Objectivity In The Gulag

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After the World War II, the testimonies of the recent tragic events played an important role in the war crimes trials that followed. It is largely owing to this fact that at one point the notion of complete objectivity of such evidence and, in particular, its relevance to the conviction assumed a universal character. Accounts of witnesses seemed not only to provide detailed reports of historical events but also to make us, as it were, eyewitnesses ourselves. However, a witness's objectivity can easily be questioned. One needs only to point out the infamous human factor: individual memory aberrations, post-traumatic effects, self-interest and other manifestations of personal emotions. In view of this, different mechanisms of justification of…show more content…
However, over the past few decades, their function has been ceaselessly criticized due mostly to a radical shift in the political climate that caused the revision of one's identity (the collapse of the Soviet Union, the fall of the Berlin Wall, the breakup of Yugoslavia, armed conflicts etc.). The question that is especially pressing today is that of the relevance of such monumental art forms and the representation of related political narratives in the contemporary public…show more content…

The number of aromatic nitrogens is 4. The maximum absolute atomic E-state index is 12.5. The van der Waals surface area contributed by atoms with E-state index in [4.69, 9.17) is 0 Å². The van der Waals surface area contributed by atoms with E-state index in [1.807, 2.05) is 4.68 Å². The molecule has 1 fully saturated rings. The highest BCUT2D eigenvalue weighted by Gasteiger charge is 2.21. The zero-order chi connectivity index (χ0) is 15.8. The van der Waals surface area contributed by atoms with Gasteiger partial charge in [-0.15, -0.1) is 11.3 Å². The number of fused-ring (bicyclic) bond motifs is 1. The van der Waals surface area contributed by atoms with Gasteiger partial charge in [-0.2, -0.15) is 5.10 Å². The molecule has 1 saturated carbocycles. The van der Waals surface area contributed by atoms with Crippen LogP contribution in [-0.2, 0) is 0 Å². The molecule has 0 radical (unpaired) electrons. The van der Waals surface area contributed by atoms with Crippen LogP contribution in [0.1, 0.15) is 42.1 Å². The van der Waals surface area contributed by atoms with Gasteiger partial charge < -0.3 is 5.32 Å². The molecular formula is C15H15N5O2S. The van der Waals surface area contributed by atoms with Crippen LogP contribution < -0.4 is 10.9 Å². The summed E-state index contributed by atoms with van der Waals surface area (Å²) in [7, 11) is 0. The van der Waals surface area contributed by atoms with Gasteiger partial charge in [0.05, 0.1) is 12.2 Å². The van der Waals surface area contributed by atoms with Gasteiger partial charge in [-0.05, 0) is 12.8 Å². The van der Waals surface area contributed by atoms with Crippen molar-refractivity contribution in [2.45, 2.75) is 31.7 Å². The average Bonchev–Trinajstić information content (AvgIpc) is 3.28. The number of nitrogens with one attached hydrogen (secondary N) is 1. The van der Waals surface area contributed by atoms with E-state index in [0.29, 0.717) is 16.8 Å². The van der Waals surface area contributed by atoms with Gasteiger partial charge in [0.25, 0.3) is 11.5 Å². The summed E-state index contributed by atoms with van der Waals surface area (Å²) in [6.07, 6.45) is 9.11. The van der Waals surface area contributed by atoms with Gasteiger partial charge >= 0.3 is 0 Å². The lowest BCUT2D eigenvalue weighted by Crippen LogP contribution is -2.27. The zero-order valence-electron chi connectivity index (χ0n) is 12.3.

The visual appeal of a landscape inevitably results in the aesthetic pleasure produced by the contemplation of nature; its 'intactness' and remoteness immediately exoticize the process of making sense of the territory itself. On the other hand, the use of statistics, mapping and the proliferation of infographics bring about the generalization of knowledge and turn the spatial representation of camps into a construction that paralyzes further critical and cultural understanding of the territory and history. In fact, the landscape is never stable, natural and neutral—it is always a site of production of history and contemporaneity by agents of influence in the political, ecological and economic spheres. Today, against a backdrop of climate change, camps are put at the service of commercial exploitation, tourism, new infrastructure, and a new use of natural resources. Is this representation of the territory in landscapes and statistics not a trick aimed at oblivion—an attempt to cover up the historical by the natural? Is this not an evidence of societal and cultural erasure of events from landscapes? And if so, what are the proper artistic and cultural strategies to adopt in this

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